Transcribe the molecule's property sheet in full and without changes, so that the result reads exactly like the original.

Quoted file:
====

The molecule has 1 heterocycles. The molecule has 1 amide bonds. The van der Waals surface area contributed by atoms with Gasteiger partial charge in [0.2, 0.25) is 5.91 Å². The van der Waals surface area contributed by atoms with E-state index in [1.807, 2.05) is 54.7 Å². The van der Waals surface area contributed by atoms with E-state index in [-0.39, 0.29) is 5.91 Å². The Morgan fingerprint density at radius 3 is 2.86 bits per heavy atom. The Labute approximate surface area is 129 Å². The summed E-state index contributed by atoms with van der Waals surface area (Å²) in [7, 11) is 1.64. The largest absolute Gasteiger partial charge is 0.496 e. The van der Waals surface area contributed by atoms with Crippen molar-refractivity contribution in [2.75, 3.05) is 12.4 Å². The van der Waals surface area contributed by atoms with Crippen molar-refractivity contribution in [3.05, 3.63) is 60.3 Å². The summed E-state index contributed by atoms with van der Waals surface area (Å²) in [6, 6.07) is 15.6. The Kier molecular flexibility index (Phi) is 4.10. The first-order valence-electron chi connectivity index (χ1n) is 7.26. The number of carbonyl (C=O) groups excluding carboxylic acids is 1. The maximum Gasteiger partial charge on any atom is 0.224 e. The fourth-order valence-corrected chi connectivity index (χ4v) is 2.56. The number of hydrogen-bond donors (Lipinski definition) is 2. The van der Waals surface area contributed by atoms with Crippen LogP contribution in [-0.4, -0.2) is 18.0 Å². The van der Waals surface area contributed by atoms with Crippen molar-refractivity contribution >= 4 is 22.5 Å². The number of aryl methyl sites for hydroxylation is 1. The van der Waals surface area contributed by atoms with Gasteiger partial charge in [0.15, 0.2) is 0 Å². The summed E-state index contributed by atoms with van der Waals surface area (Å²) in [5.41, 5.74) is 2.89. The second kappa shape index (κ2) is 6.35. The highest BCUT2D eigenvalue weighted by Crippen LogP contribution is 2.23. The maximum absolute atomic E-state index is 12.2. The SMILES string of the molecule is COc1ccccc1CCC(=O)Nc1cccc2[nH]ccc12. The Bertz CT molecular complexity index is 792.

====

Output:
The molecule has 1 heterocycles. The molecule has 1 amide bonds. The van der Waals surface area contributed by atoms with Gasteiger partial charge in [0.2, 0.25) is 5.91 Å². The van der Waals surface area contributed by atoms with E-state index in [1.807, 2.05) is 54.7 Å². The van der Waals surface area contributed by atoms with E-state index in [-0.39, 0.29) is 5.91 Å². The Morgan fingerprint density at radius 3 is 2.86 bits per heavy atom. The Labute approximate surface area is 129 Å². The summed E-state index contributed by atoms with van der Waals surface area (Å²) in [7, 11) is 1.64. The largest absolute Gasteiger partial charge is 0.496 e. The van der Waals surface area contributed by atoms with Crippen molar-refractivity contribution in [2.75, 3.05) is 12.4 Å². The van der Waals surface area contributed by atoms with Crippen molar-refractivity contribution in [3.05, 3.63) is 60.3 Å². The summed E-state index contributed by atoms with van der Waals surface area (Å²) in [6, 6.07) is 15.6. The Kier molecular flexibility index (Phi) is 4.10. The first-order valence-electron chi connectivity index (χ1n) is 7.26. The number of carbonyl (C=O) groups excluding carboxylic acids is 1. The maximum Gasteiger partial charge on any atom is 0.224 e. The fourth-order valence-corrected chi connectivity index (χ4v) is 2.56. The number of hydrogen-bond donors (Lipinski definition) is 2. The van der Waals surface area contributed by atoms with Crippen LogP contribution in [-0.4, -0.2) is 18.0 Å². The van der Waals surface area contributed by atoms with Crippen molar-refractivity contribution >= 4 is 22.5 Å². The number of aryl methyl sites for hydroxylation is 1. The van der Waals surface area contributed by atoms with Gasteiger partial charge in [0.15, 0.2) is 0 Å². The summed E-state index contributed by atoms with van der Waals surface area (Å²) in [5.41, 5.74) is 2.89. The second kappa shape index (κ2) is 6.35. The highest BCUT2D eigenvalue weighted by Crippen LogP contribution is 2.23. The maximum absolute atomic E-state index is 12.2. The SMILES string of the molecule is COc1ccccc1CCC(=O)Nc1cccc2[nH]ccc12. The Bertz CT molecular complexity index is 792.